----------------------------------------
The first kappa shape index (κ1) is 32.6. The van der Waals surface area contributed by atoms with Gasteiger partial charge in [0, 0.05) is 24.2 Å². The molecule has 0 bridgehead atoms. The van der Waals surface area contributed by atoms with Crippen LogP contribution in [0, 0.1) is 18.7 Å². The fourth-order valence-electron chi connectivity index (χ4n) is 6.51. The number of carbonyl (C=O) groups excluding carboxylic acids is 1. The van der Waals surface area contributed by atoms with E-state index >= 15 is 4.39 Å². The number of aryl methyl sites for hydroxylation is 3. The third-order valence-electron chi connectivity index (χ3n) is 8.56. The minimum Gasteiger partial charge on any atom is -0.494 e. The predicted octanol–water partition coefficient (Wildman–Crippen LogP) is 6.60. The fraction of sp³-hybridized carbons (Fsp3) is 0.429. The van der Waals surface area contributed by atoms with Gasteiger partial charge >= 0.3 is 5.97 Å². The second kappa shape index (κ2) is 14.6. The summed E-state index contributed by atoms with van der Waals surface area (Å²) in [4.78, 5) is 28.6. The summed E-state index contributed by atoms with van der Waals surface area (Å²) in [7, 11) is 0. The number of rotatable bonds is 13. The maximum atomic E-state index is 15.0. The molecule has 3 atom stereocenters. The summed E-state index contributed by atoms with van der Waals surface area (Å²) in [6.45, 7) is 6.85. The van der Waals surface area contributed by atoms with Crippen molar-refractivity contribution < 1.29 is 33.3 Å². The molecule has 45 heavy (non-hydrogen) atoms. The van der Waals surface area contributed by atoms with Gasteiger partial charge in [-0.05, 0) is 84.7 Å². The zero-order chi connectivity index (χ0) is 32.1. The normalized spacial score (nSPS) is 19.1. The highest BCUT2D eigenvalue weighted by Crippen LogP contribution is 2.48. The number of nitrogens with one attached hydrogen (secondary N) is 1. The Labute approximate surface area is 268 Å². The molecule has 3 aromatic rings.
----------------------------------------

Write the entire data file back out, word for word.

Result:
The first kappa shape index (κ1) is 32.6. The van der Waals surface area contributed by atoms with Gasteiger partial charge in [0, 0.05) is 24.2 Å². The molecule has 0 bridgehead atoms. The van der Waals surface area contributed by atoms with Crippen LogP contribution in [0, 0.1) is 18.7 Å². The fourth-order valence-electron chi connectivity index (χ4n) is 6.51. The number of carbonyl (C=O) groups excluding carboxylic acids is 1. The van der Waals surface area contributed by atoms with E-state index >= 15 is 4.39 Å². The number of aryl methyl sites for hydroxylation is 3. The third-order valence-electron chi connectivity index (χ3n) is 8.56. The minimum Gasteiger partial charge on any atom is -0.494 e. The predicted octanol–water partition coefficient (Wildman–Crippen LogP) is 6.60. The fraction of sp³-hybridized carbons (Fsp3) is 0.429. The van der Waals surface area contributed by atoms with Gasteiger partial charge >= 0.3 is 5.97 Å². The second kappa shape index (κ2) is 14.6. The summed E-state index contributed by atoms with van der Waals surface area (Å²) in [4.78, 5) is 28.6. The summed E-state index contributed by atoms with van der Waals surface area (Å²) in [7, 11) is 0. The number of rotatable bonds is 13. The maximum atomic E-state index is 15.0. The molecule has 3 atom stereocenters. The summed E-state index contributed by atoms with van der Waals surface area (Å²) in [6.45, 7) is 6.85. The van der Waals surface area contributed by atoms with Crippen molar-refractivity contribution < 1.29 is 33.3 Å². The molecule has 45 heavy (non-hydrogen) atoms. The van der Waals surface area contributed by atoms with Gasteiger partial charge in [-0.05, 0) is 84.7 Å². The zero-order chi connectivity index (χ0) is 32.1. The normalized spacial score (nSPS) is 19.1. The highest BCUT2D eigenvalue weighted by Crippen LogP contribution is 2.48. The number of nitrogens with one attached hydrogen (secondary N) is 1. The Labute approximate surface area is 268 Å². The molecule has 3 aromatic rings.